Wednesday, November 14, 2012

The Open-ended Project

I’ve been thinking a lot about projects the last month or so. You may have seen it in my posts. Mostly I’ve been talking in generalities but today I’d like to focus on a specific idea. last week someone, I don’t remember if it was Twitter or Facebook or a blog comment, mentioned that MadLibs makes a good project for arrays. So I have been thinking about how I might assign that as a project and avoid the whole recipe trap (see my recent post Project or Recipe) BTW I am pretty sure that MadLibs is copyright Penguin Press so I’m thinking more generally of “a phrasal template word game where one player prompts another for a list of words to substitute for blanks in a story, usually with funny results.” Thanks Wikipedia. Smile
The pretty standard way to assign a project like this is to specify quite a bit of detail. You could say things like “Prompt for words using an Input Box” for example. In fact you could spell out quite a bit of detail to create lines for students to draw inside. A sample output could be provided. IN short you could provide a fairly detailed recipe and say “make this.” But you might get 30 identical results turned in. Limiting.
Or you could make it open-ended and say  things like “the main requirement is that you use an array of word objects where one field is the word and a second field is the part of speech of that word. Now make a game  that uses this array.” OK yes, some students are going to freak out and demand more detail. Are you helping them if you give it? I’m not so sure.
Leaving it open may give you a lot of different projects. Students may use many different ways of acquiring the words for display. Command line, Input Boxes, Text boxes, even data files. The output may come out differently. The words may be used in different orders than entered. perhaps give students credit for implementing CompareTo so that lists can be sorted alphabetically under part of speech? What other options can they add to the word class? Maybe character length? Or plural format? Or ask to associate a gender which might make language independent versions easier? Does it even have to be in English (or the default language of your classroom?) Why not make it a world language project. Or make stories from different school subjects?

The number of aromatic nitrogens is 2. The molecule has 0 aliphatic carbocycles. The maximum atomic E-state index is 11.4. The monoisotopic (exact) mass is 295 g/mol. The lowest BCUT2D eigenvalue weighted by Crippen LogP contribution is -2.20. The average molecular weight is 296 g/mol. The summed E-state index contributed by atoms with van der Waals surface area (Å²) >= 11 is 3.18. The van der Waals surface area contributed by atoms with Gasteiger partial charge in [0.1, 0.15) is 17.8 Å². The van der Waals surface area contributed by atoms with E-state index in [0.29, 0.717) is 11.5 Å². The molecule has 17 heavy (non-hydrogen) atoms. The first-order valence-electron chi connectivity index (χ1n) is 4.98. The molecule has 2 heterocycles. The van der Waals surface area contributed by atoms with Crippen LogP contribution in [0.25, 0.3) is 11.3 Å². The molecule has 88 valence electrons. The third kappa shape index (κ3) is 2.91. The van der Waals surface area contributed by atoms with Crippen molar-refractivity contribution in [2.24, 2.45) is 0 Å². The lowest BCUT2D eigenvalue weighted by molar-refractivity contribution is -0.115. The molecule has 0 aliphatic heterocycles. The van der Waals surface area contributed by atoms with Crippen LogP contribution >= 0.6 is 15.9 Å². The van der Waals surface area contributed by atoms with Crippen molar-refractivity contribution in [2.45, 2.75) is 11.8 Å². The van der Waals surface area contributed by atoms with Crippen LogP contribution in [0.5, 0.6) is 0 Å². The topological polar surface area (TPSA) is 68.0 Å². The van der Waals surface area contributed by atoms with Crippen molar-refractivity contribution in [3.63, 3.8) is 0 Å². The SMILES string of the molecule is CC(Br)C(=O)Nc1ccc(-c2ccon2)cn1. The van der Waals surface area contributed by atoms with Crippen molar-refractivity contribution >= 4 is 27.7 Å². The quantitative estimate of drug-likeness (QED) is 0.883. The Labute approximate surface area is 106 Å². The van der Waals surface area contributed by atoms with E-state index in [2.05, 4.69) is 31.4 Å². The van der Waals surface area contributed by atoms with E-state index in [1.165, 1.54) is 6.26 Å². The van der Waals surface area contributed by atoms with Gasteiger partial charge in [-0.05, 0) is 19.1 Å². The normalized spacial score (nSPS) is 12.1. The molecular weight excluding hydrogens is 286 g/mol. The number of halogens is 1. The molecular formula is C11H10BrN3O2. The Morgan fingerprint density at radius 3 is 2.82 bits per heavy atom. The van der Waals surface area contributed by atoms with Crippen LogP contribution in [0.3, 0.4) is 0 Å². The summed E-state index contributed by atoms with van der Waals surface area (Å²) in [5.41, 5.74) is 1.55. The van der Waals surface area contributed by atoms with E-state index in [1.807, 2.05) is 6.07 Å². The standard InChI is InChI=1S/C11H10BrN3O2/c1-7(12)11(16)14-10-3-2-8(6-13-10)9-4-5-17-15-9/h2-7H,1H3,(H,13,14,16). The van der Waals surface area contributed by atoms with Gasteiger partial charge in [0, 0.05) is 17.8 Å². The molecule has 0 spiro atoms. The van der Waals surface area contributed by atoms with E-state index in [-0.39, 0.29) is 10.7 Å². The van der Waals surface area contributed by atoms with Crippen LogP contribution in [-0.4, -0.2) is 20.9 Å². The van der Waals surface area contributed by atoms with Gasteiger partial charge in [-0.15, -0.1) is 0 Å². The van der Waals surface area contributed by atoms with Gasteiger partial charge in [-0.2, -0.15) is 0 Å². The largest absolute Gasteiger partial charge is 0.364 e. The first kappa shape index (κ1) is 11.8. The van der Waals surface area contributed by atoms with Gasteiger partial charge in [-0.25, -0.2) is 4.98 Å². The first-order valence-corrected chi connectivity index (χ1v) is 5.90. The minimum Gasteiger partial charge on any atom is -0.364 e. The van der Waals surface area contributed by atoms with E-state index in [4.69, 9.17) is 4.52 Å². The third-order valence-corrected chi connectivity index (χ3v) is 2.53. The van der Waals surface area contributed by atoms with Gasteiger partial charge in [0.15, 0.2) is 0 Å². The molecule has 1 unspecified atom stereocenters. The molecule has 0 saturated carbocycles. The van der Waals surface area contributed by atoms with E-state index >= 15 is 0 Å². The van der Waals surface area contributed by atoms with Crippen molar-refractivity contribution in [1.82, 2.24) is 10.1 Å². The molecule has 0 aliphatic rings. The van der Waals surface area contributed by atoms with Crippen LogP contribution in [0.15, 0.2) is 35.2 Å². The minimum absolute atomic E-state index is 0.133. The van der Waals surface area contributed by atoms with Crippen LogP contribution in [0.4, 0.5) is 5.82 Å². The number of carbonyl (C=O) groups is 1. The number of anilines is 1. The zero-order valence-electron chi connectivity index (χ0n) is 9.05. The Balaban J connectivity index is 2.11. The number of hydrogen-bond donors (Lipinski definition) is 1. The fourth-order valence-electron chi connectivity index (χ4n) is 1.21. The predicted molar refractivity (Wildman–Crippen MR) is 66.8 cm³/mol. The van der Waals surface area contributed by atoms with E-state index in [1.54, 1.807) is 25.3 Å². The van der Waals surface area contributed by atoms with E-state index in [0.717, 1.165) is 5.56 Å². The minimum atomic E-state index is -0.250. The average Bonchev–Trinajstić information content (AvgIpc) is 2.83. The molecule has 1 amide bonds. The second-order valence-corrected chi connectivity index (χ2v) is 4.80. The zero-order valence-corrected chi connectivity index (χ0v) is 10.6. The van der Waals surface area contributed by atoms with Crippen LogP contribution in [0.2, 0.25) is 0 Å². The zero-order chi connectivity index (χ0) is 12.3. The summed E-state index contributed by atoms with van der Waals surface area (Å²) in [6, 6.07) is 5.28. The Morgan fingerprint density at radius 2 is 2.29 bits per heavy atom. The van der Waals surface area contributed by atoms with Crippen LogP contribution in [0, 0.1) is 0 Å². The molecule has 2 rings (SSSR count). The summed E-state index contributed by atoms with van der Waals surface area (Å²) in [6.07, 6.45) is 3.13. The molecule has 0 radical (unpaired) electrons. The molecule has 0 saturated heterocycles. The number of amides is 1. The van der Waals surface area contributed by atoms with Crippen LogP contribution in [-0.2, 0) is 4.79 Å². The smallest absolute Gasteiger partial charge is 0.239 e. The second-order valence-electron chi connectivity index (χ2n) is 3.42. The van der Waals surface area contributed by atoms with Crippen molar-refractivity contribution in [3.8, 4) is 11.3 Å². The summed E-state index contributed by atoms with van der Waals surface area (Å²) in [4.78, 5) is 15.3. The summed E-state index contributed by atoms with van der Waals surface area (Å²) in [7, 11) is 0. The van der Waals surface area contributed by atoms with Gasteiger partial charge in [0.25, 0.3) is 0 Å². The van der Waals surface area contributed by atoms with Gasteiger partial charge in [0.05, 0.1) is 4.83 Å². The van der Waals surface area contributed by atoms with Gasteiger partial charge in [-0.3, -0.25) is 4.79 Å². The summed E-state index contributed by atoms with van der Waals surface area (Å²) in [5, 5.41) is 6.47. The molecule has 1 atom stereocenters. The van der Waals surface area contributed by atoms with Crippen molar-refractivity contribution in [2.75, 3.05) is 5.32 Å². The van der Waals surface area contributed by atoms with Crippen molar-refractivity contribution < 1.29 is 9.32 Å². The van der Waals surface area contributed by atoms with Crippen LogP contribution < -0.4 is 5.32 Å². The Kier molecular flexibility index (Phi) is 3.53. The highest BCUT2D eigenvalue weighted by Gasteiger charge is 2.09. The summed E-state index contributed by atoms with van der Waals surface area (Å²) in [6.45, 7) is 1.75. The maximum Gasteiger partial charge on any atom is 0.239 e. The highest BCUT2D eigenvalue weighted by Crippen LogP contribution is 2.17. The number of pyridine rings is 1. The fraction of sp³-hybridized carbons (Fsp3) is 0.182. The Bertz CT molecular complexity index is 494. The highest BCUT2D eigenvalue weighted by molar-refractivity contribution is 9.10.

The big risk of making things this open-ended is students trying to do to much. Perhaps the way to handle that is to require a written plan with dates in it first. Review the schedule against dates regularly to make sure students are on target. I’ve written about feature creep and all-nighters recently. There are things to watch out for in large projects!
What do you think? Too open-ended? Not open enough? Too much except for a semester or final project? Are students going to toss up their hands and say “not enough information!” or are they going to warm to the task and create great projects? Have you tried something like this? What was it and how did it work out?
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2 comments:

Laura Blankenship said...

All of my projects are open ended. I generally say things like, "create a project that uses lists and dictionaries." Or, "create a project that uses classes." And yes, I get a lot of different things, but that allows the students to see lots of different things. They all present their projects to the class,and often, that inspires students to try more complex ways of programming, or it allows them to see more efficient ways of programming. My requirements generally include creativity and complexity, but I only require the use of specific concepts when we're learning something specific.

Garth said...

I also use very open ended projects in my more advanced classes. I will give a general assignment like “Build a Space Invaders type game, i.e. things fall from above and you shoot or touch them”. I then start working on other smaller programs that contain the tools they might want to use for their project. How do we get something to move right and left? Arrows, mouse, tilt, touch (depending on the hardware)? How do we get something to fall? How do we detect a hit/contact/event? Each little project is less open ended with a specific learning goal so they can build a tool box of code snippets. They then use this “sub” knowledge to create their game. The primary project has a due date a long time away and allows me/them to hit a lot of topics on the way.